What Happens If I Overspend My Housing Allowance?

What Happens If I Overspend My Housing Allowance?

A very common question in Clergy Tax Preparation is “If I designated X as my housing allowance, and I overspend it, what happens?” Many believe that overspending your housing allowance will result in a penalty or getting into trouble with the Internal Revenue Service. This is not true.

Let’s look at a scenario to show what happens when you overspend your housing allowance.

  • Pastor Todd designates a housing allowance of $20,000.
  • His home has a fair rental value of $50,000.
  • He spends $30,000 on housing expenses.
  • In this scenario, Pastor Todd has overspent his housing allowance by $10,000.

IRS rules say that the housing allowance is limited to the lesser of:

        1. your designated housing allowance
        2. the fair rental value of your home, or
        3. your actual expenses.


In this case, the designated amount is the lowest of the three, so he gets to exclude $20,000 of his salary from income tax, even though he spent $30,000.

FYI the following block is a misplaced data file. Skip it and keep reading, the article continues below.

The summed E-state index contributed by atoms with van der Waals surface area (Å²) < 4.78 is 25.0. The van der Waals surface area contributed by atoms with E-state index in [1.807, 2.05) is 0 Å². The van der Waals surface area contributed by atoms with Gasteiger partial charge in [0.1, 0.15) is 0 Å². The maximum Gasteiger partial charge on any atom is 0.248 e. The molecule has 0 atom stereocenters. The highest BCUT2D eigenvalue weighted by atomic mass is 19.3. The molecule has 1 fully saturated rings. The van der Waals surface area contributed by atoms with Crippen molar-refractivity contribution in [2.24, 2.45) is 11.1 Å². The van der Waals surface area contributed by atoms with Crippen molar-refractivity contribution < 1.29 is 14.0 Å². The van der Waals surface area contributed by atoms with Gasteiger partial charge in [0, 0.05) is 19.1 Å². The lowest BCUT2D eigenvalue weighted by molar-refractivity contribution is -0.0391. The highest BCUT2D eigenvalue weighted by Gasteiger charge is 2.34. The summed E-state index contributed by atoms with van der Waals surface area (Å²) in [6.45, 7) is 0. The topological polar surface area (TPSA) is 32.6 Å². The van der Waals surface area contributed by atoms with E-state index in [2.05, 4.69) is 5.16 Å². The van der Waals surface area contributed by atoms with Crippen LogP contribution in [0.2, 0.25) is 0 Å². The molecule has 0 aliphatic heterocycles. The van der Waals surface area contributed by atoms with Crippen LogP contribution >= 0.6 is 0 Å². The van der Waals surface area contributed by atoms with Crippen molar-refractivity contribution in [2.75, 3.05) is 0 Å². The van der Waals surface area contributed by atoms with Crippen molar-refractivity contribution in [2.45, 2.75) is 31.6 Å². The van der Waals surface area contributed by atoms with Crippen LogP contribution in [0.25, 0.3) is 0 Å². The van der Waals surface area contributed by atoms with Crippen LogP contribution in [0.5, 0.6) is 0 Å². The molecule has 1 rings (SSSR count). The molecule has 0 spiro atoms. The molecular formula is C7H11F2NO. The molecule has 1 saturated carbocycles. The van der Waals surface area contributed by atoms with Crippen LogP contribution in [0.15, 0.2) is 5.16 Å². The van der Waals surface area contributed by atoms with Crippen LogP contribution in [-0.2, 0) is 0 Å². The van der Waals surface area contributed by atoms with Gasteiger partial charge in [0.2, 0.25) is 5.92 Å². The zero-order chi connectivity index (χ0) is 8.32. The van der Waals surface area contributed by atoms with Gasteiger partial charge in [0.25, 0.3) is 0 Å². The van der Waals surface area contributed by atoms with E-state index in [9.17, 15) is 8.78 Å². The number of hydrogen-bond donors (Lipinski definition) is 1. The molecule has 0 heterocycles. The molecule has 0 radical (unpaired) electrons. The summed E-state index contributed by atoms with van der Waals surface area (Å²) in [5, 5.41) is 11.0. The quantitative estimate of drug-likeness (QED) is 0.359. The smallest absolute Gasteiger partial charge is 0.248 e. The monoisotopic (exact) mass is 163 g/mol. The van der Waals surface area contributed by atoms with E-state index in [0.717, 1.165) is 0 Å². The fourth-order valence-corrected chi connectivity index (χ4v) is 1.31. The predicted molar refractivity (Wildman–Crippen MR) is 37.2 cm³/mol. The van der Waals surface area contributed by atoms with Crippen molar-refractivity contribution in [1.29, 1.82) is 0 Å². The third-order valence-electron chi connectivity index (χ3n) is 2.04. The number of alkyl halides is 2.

As you can see, overspending doesn’t have any particularly bad consequences for overspending the housing allowance. The only downside is that his tax benefit could have been bigger if he had designated more than the $20,000 he spent.

What if he underspends the Housing Allowance?

Take the same scenario, but instead of spending $30,000 on housing expenses, let’s say that he only spent $15,000. The IRS limitation still applies- the lesser of the three categories is $15,000 now. That means that Pastor Todd only gets to exclude $15,000 of his income from income taxes, even though he designated $20,000. The $5,000 difference is just included in taxable income.

Whether you overspend or underspend the housing allowance only determines how much you get to exclude from federal income taxes.

Original content by ClergyTaxNet.com– Payroll Partners does not endorse or evaluate any advertised product, service, or company, nor any of the claims made by the advertisement.

This information is provided with the understanding that Payroll Partners is not rendering legal, human resources, or other professional advice or service. Professional advice on specific issues should be sought from a lawyer, HR consultant or other professional.